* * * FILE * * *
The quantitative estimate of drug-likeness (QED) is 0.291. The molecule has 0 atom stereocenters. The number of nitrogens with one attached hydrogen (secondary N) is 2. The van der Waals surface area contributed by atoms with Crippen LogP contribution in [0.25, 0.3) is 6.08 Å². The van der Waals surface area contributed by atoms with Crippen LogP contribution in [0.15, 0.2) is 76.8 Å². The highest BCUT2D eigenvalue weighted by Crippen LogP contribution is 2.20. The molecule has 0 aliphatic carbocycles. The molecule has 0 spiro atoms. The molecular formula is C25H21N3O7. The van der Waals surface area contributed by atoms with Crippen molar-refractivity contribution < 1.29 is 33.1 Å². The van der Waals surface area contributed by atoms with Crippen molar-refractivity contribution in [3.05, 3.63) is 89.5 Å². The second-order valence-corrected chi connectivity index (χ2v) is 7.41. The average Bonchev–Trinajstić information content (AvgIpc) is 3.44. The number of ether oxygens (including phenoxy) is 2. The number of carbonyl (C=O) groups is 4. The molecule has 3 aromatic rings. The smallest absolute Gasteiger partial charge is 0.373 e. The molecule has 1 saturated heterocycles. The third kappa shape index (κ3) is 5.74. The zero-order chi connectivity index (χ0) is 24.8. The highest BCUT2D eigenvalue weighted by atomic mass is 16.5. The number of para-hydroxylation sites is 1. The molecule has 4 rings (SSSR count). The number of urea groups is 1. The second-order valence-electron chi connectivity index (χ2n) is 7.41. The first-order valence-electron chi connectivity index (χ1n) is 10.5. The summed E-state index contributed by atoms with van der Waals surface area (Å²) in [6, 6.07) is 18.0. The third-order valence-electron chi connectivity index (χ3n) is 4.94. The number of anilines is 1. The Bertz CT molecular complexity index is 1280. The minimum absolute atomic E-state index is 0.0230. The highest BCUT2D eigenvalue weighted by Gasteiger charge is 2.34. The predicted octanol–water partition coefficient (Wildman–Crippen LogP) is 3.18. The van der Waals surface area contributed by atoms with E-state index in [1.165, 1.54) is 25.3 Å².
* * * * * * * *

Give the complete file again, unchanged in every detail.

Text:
The quantitative estimate of drug-likeness (QED) is 0.291. The molecule has 0 atom stereocenters. The number of nitrogens with one attached hydrogen (secondary N) is 2. The van der Waals surface area contributed by atoms with Crippen LogP contribution in [0.25, 0.3) is 6.08 Å². The van der Waals surface area contributed by atoms with Crippen LogP contribution in [0.15, 0.2) is 76.8 Å². The highest BCUT2D eigenvalue weighted by Crippen LogP contribution is 2.20. The molecule has 0 aliphatic carbocycles. The molecule has 0 spiro atoms. The molecular formula is C25H21N3O7. The van der Waals surface area contributed by atoms with Crippen molar-refractivity contribution < 1.29 is 33.1 Å². The van der Waals surface area contributed by atoms with Crippen molar-refractivity contribution in [3.05, 3.63) is 89.5 Å². The second-order valence-corrected chi connectivity index (χ2v) is 7.41. The average Bonchev–Trinajstić information content (AvgIpc) is 3.44. The number of ether oxygens (including phenoxy) is 2. The number of carbonyl (C=O) groups is 4. The molecule has 3 aromatic rings. The smallest absolute Gasteiger partial charge is 0.373 e. The molecule has 1 saturated heterocycles. The third kappa shape index (κ3) is 5.74. The zero-order chi connectivity index (χ0) is 24.8. The highest BCUT2D eigenvalue weighted by atomic mass is 16.5. The number of para-hydroxylation sites is 1. The molecule has 4 rings (SSSR count). The number of urea groups is 1. The second-order valence-electron chi connectivity index (χ2n) is 7.41. The first-order valence-electron chi connectivity index (χ1n) is 10.5. The summed E-state index contributed by atoms with van der Waals surface area (Å²) in [6, 6.07) is 18.0. The third-order valence-electron chi connectivity index (χ3n) is 4.94. The number of anilines is 1. The Bertz CT molecular complexity index is 1280. The minimum absolute atomic E-state index is 0.0230. The highest BCUT2D eigenvalue weighted by Gasteiger charge is 2.34. The predicted octanol–water partition coefficient (Wildman–Crippen LogP) is 3.18. The van der Waals surface area contributed by atoms with E-state index in [1.165, 1.54) is 25.3 Å².